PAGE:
Shudder in the Shuttle


Martin stood by the roadside, waiting, and his luggage lay by his feet. It was a large grey suitcase that bulged from a plethora of content. Its zippers threatened to rip apart if the stretching became unbearable. Martin gazed up and down the road restlessly. He kept glanced at his smartphone that couldn’t stop purring from all the streams of Whatsapp messages beseeching for his attention.

The sun was high and sky luminous. Casting a look on to the road, Martin could see air dancing in the heat of the black tarmac. The cologne from his white t-shirt jumped off into his nostrils. At the grassy sides of the road, tethered sheep clasped under trees while panting so hard their bodies rocked back and forth like a bunch of leaves in a breeze.

Finally, a shuttle flashed the headlights at him and he waved. The matatu was already crammed but he boarded it anyway. He did not want to lose his cologne to the hot air. The girls too were getting restless. They kept pestering him to hurry. And he did, not because he was in love but because they were. He had shown them an imitation of love and they bought it. Since he coined the art, he always pretended to like so he could have the liberty to pull down the loose pants whenever he felt like it. Once satisfied he would take off like a rabbit rattled out of its hiding.

Despite his willingness to constrict himself into the rumbling vehicle, the conductor took the trouble to convince him that there was one more space. He nodded and was squeezed in the back among two men and a pregnant woman. He sat between a roughly dressed guy and the window.

Martin’s bare hands touched the man’s big ones and he could feel the sweat on his skin. It reminded him of the Dettol advert. The whole vehicle smelled of sweat, unwashed mouths and faint cologne. The window won’t open. It was stuck. And it made Martin feel stuck in a death trap.

His phone vibrated briefly in his pocket. He let out a grunt of disgust and struggled to retrieve it. The notification bar suggested that he takes back the grunt. It was Brian. The bastard was in the same vehicle with Martin, seated in the front by the driver.

From the miniature space in the corner, Martin struggled to keep up a chat with Brian who replied more swiftly. Every time Martin looked into the screen of his phone, the big man next to him peeped to read the messages. Martin hated him for it. He felt that the man was making his life impossible. What with all the sweat and squeezing and foully mouth and now this?

He wrote to Brian about it and looked out the window with disgust.

Brian replied with smiley faces and wrote that those are the kind of guys who never wash their underwear just like the one seated next to him in front. Martin smiled and stole a glance at the man before typing a reply. It occurred to him that all this while the man had been reading the messages!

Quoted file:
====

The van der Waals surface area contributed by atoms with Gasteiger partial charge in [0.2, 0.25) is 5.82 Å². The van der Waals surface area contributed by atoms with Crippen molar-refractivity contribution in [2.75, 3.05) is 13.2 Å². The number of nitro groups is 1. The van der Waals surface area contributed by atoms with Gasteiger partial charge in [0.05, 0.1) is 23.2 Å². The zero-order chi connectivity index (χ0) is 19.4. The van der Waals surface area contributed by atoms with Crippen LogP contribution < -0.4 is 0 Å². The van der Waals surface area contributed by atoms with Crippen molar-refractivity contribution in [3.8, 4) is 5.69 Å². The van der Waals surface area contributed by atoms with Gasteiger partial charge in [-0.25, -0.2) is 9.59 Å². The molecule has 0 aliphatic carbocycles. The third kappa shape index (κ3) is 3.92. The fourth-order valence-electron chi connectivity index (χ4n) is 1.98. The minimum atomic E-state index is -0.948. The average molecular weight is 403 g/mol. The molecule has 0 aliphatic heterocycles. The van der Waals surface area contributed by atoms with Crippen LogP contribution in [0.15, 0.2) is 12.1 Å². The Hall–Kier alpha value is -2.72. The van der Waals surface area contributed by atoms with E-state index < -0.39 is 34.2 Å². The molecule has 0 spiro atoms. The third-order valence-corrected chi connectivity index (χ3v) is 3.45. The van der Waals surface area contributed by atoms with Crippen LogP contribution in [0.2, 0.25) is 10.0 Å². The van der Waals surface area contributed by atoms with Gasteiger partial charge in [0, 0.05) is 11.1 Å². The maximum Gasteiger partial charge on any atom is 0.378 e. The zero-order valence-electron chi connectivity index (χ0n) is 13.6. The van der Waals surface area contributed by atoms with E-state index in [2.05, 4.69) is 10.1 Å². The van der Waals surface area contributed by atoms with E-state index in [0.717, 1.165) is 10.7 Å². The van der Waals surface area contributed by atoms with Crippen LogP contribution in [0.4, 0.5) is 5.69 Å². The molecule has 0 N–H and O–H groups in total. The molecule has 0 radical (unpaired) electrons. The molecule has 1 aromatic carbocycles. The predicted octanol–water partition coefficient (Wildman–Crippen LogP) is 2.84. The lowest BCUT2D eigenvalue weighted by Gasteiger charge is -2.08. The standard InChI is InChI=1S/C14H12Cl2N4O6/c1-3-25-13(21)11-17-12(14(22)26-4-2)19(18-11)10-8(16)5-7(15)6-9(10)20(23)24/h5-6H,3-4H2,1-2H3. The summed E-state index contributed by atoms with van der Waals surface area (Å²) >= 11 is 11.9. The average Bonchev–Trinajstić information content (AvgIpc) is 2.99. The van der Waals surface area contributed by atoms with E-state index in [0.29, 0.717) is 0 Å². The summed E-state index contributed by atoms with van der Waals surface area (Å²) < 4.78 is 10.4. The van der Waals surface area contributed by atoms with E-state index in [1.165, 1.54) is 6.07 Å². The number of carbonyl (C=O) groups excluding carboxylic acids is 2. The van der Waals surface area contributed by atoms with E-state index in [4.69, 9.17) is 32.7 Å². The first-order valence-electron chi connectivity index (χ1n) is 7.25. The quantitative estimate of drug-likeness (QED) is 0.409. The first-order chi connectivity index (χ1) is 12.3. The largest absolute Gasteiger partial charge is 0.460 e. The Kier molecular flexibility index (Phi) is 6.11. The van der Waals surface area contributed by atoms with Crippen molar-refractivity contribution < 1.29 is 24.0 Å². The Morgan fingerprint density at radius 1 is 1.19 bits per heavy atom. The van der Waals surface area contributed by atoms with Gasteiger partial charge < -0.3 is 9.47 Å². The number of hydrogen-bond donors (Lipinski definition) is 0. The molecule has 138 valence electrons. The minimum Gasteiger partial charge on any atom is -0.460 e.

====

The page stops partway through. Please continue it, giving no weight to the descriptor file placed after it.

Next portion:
Marred with shock, Martin looked up at the man and met feud beetroot eyes with white substances on their corners, a wrinkled face with a wait-and-see threat written all over it and saggy dark lips almost completely lost in a bush of unshaved beard. The bald in his head seemed to pulse like that of an infant.

Terrified, Martin pushed the phone into the pocket of his black jeans. And sat pretending not to have noticed the blunder. The breath of the man hit him hard and he could barely afford to hold his breath. He simply looked out the window at trees and people racing by in the opposite direction and wished he was one of them.

The shuttle made an entrance into a bustling matatu stage. Hawkers were shouting, callers were shouting, a pastor was shouting; all comfortably as if the world was at peace.

At his side, Martin could feel the solid frame of the man press him hard against the window. He wanted to alight swiftly once the shuttle stopped. Unfortunately, he had to wait for the conductor who had jumped off the matatu and melted into the crowd looking for change to come back and get his luggage for him from the boot. The heat became unbearable, both from outside and within. Sweat beads collected on his brow and he dared not wipe it away.

Martin alighted before the man. He walked behind the shuttle hoping a scene would erupt so he could escape his attention. Just as he was about to make a curve, he heard a husky voice calling out, commanding.

He froze. The thud on his chest could be heard a mile away. If he was to leave with all the bones of his body intact, he had to ignore the call. Perhaps pretend not to have heard anything but the bustle of the town. He walked on. Just then, the man’s grip was on his elbow. Martin envisioned himself sprawled on the dusty floor of the stage. He had recently read an article on Facebook about a growing trend of people becoming violent over the slightest of provocation. It had something to do with the ever tightening economy or joblessness.

The man dipped his big hand into his pocket and retrieved a mobile phone. Martin looked on engulfed in terror.

“Please, read for me this text. It’s from my wife.”



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